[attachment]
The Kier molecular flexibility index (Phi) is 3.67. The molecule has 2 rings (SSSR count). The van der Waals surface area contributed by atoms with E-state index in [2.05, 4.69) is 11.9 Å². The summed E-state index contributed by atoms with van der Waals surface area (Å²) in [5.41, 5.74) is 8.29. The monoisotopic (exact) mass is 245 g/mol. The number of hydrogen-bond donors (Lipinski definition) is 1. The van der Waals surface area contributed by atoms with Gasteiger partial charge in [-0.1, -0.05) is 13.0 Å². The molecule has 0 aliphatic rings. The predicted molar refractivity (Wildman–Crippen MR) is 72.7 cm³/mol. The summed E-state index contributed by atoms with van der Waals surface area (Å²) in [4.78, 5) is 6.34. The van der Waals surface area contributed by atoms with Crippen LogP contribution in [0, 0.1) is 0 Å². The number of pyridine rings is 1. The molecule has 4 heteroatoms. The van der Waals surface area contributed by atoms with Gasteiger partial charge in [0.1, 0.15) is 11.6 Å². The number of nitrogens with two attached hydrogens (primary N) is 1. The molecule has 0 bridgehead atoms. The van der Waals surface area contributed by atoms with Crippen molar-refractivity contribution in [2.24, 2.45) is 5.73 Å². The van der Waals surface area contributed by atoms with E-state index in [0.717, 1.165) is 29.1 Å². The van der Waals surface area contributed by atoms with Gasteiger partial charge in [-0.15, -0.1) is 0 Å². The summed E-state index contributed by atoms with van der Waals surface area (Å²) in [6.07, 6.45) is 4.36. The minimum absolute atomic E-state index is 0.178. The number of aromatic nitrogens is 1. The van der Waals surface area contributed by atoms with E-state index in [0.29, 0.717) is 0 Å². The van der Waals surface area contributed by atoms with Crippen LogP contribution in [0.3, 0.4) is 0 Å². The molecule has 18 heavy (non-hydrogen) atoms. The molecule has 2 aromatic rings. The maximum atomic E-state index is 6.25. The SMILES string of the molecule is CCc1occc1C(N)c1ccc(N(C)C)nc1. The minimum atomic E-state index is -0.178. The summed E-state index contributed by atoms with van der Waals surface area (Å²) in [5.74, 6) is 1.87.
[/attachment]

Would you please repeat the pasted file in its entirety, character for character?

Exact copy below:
The Kier molecular flexibility index (Phi) is 3.67. The molecule has 2 rings (SSSR count). The van der Waals surface area contributed by atoms with E-state index in [2.05, 4.69) is 11.9 Å². The summed E-state index contributed by atoms with van der Waals surface area (Å²) in [5.41, 5.74) is 8.29. The monoisotopic (exact) mass is 245 g/mol. The number of hydrogen-bond donors (Lipinski definition) is 1. The van der Waals surface area contributed by atoms with Gasteiger partial charge in [-0.1, -0.05) is 13.0 Å². The molecule has 0 aliphatic rings. The predicted molar refractivity (Wildman–Crippen MR) is 72.7 cm³/mol. The summed E-state index contributed by atoms with van der Waals surface area (Å²) in [4.78, 5) is 6.34. The van der Waals surface area contributed by atoms with Crippen LogP contribution in [0, 0.1) is 0 Å². The number of pyridine rings is 1. The molecule has 4 heteroatoms. The van der Waals surface area contributed by atoms with Gasteiger partial charge in [0.1, 0.15) is 11.6 Å². The number of nitrogens with two attached hydrogens (primary N) is 1. The molecule has 0 bridgehead atoms. The van der Waals surface area contributed by atoms with Crippen molar-refractivity contribution in [2.24, 2.45) is 5.73 Å². The van der Waals surface area contributed by atoms with E-state index in [0.717, 1.165) is 29.1 Å². The van der Waals surface area contributed by atoms with Gasteiger partial charge in [-0.15, -0.1) is 0 Å². The summed E-state index contributed by atoms with van der Waals surface area (Å²) in [6.07, 6.45) is 4.36. The minimum absolute atomic E-state index is 0.178. The number of aromatic nitrogens is 1. The van der Waals surface area contributed by atoms with E-state index in [0.29, 0.717) is 0 Å². The van der Waals surface area contributed by atoms with Crippen LogP contribution in [0.3, 0.4) is 0 Å². The molecule has 18 heavy (non-hydrogen) atoms. The molecule has 2 aromatic rings. The maximum atomic E-state index is 6.25. The SMILES string of the molecule is CCc1occc1C(N)c1ccc(N(C)C)nc1. The minimum atomic E-state index is -0.178. The summed E-state index contributed by atoms with van der Waals surface area (Å²) in [5.74, 6) is 1.87.